The authenticity of the veil is far from being conclusive. The veil has not yet been subjected to scrupulous scientific testing or dating in the way the Shroud of Turin has. Carbon-14 dating techniques should be able to estimate its true age. Already, some of Pfeiffer's colleagues do not agree with his conclusions. "Pfeiffer may have found an object that was venerated in the Middle Ages," Dr. Lionel Wickham of the faculty of divinity at Cambridge told John Follain writing for The Sunday Times of London, "but whether it dates back to early events is another matter." Some believers who accept that both the shroud and the veil are authentic miraculous icons point to the fact that the images on both pieces of cloth are strikingly similar – they seem to depict the very same man. Historians suspect, however, that the image on the veil was, in fact, created as a deliberate copy of the face on the shroud. And that is why the veil was given the name that gave rise to the legend: Veronica (ve...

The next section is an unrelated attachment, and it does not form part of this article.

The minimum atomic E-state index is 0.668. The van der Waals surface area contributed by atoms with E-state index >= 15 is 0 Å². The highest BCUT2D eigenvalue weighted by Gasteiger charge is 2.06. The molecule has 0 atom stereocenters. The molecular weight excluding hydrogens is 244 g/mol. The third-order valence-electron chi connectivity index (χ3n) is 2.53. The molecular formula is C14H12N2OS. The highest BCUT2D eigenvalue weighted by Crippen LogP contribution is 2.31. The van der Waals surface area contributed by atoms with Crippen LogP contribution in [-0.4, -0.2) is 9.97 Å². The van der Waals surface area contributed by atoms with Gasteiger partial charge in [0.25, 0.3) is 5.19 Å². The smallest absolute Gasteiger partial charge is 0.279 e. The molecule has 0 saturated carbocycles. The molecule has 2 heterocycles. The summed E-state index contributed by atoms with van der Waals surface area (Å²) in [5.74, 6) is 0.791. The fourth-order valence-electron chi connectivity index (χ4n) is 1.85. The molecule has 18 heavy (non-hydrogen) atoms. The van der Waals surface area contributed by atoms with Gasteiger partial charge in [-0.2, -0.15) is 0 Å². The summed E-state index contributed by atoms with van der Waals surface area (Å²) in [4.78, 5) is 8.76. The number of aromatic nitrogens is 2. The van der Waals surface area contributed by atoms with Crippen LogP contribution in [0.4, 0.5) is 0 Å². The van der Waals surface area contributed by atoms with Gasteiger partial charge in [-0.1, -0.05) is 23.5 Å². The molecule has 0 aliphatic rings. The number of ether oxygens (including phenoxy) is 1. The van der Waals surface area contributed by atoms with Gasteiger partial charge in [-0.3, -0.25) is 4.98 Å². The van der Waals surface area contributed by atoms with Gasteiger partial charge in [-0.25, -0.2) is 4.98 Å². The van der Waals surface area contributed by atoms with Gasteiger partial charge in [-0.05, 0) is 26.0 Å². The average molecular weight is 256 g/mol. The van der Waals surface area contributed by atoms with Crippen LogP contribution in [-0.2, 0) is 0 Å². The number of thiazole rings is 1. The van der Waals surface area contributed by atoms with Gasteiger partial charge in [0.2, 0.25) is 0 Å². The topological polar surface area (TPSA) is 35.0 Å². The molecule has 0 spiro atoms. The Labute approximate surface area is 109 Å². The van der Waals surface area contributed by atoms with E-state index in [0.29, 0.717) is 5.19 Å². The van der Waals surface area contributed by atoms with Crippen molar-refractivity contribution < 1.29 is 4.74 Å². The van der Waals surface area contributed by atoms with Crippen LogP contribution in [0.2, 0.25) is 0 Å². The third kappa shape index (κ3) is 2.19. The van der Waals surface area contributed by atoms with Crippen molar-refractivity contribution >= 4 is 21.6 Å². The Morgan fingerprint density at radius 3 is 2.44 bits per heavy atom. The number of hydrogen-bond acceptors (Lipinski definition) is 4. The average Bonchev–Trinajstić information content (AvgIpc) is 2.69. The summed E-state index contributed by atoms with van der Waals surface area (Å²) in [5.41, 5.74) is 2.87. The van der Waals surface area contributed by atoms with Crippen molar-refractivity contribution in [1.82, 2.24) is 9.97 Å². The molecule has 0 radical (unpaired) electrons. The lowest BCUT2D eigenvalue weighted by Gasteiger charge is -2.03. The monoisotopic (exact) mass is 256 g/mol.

3. May 29, 2021 · The Veil of Veronica is a Christian relic said to bear the Holy Face of Jesus. Stories say it can quench thirst, cure blindness, and even raise the dead! According to the Catholic Stations of the Cross, there was once a woman who wiped the sweat and blood from the face of Jesus Christ with a cloth as he endured the torturous walk carrying his own cross

  4. Apr 14, 2010 · A fascinating mystery envelops "Veronica's veil," the relic that shows the image of Christ. It is not a second shroud, almost in competition with the Shroud of Turin, but the cloth with which, according to tradition, a woman wiped the Master's face during the Passion. According to journalist Saverio Gaeta, the veil presently kept in the Italian shrine of Manoppello, has an interesting history linked with the iconography of Christ.

  5. Veronica: Vera Icona (True Image - Latin) or Eikon (Greek) The Story of Veronica's Veil isnot found in the New Testament. It appears in early Christian history. This was not the real name of the woman alleged to have wiped Jesus' face, but rather a name ascribed to her. The name given was Veronica from the LatinVera (true) and Icona (image) or